Just whom does this affect?  Try Andorra, Austria, Australia, Belgium, Brunei, Denmark, Finland, France, Germany, Iceland, Ireland, Italy, Japan, Liechtenstein, Luxembourg, Monaco, The Netherlands, New Zealand, Norway, Portugal, San Marino, Singapore, Slovenia, Spain, Sweden, Switzerland, and the United Kingdom.  (In the near future, our friends from the Czech Republic, Estonia, Hungary, Latvia, Lithuania, Malta, Slovakia and South Korea too.)

What hasn’t changed?  This is the same information the U.S. government has always collected from these travelers on a form passed out by each carrier prior to arrival and turned in to border agents.  The digital information will be kept just as long as the paper version:  an unbelievable 75 years!  Canadians and Mexicans are not affected by this regulation, nor are those arriving by car, foot, bus or bicycle.

What has changed?  The information can be submitted ONLY via internet.  Travelers must provide this information no later than 72 hours in advance of their departure or will be denied boarding.  Those denied visa-free waivers will be notified prior to arrival on U.S. soil that they will not be granted admission and directed to apply for visas.  While currently free, the government is reserving the right to charge for this “service”!

What’s improved?  If your passport details don’t change, your ESTA travel authorization remains valid for two years and for multiple entries into the U.S., meaning frequent travelers will in fact have less paperwork.  If you were going to be denied visa-free entry, you would find out ahead of time, allowing you to apply for a visa prior to travel.

What’s still unclear?  Who exactly is responsible for filing the information:  you or your ticket agent?  What happens for last-minute travelers?  How will airlines know who’s filed and who hasn’t?  Will the EU approve the measure following its examination of the related treaties of its member states? And might they seriously start charging to finance the change?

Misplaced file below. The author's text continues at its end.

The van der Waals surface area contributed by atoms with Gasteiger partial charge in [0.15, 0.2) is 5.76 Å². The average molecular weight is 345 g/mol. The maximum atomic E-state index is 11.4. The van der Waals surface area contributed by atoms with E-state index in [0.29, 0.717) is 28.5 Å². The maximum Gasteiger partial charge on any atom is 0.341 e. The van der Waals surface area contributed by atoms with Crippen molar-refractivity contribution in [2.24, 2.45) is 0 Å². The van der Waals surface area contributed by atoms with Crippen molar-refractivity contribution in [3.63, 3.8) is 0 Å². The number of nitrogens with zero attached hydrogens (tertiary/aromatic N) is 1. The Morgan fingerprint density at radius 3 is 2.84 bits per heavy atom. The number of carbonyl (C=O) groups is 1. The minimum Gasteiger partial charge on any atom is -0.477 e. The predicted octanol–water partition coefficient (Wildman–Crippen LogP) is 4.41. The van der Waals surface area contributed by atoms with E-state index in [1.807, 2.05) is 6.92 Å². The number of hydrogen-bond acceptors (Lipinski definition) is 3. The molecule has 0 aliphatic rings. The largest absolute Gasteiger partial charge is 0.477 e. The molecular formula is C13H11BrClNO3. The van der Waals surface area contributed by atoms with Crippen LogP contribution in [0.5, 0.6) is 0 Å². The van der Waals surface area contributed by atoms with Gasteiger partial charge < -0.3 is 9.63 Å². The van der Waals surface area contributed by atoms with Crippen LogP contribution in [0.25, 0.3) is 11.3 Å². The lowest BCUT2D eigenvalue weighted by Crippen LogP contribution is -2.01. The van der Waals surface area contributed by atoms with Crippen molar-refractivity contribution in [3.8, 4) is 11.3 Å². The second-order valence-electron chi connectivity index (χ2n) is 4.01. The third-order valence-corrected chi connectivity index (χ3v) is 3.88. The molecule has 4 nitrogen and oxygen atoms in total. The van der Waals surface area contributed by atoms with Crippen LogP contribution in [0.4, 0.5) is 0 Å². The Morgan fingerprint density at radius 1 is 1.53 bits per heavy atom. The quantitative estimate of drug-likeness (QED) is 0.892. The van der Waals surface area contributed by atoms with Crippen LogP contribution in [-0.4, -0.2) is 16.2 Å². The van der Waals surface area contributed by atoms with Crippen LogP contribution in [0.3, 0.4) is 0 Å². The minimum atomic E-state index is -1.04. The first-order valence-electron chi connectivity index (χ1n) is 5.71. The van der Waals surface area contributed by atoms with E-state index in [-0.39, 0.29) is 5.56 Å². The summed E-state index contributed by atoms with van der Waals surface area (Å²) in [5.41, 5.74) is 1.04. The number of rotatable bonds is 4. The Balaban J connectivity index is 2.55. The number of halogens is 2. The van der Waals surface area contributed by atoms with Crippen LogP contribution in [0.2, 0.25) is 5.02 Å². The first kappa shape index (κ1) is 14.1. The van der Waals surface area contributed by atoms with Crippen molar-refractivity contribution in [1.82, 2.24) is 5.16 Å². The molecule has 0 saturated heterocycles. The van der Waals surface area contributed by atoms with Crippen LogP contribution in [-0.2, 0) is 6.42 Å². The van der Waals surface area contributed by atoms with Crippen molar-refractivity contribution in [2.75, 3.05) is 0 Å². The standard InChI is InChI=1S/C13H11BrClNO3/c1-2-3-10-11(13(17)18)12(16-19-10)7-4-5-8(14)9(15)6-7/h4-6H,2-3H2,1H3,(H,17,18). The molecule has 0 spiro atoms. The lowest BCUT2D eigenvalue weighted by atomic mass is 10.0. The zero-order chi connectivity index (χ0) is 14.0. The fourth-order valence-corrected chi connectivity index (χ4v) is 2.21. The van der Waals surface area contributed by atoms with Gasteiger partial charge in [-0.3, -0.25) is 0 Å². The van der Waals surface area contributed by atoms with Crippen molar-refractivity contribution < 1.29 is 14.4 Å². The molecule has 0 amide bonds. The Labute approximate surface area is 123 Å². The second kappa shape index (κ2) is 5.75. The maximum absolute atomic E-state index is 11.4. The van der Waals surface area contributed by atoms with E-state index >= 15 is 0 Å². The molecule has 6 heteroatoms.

Reactions, not surprisingly, have been negative.

New Zealand Herald:  Travel Agents Association New Zealand president Peter Barlow said travellers to Europe increasingly chose to travel via Asia because of the US’s “extreme” stance on security.  “This is just another compelling reason to not go via the States.”

Washington Post:  Jeanine Hennis-Plasschaert, a Dutch member of the European Parliament, said the effort “contributes to an atmosphere of general distrust” fostered by American security measures. “Transatlantic cooperation between the intelligence services is the only way forward, not the massive collection of data in general,” she said.

Australia is the only other country which has a similar program in place for visa-free travel.  They currently charge $20 AUD for running the check.

Interesting factoid (from Business Standard):  the program was to be called ETA [Electronic Travel Authorization] but became ESTA instead after Spanish officials expressed reservations because of the Basque separatist group also known as ETA.

Thanks to Dana for the tip!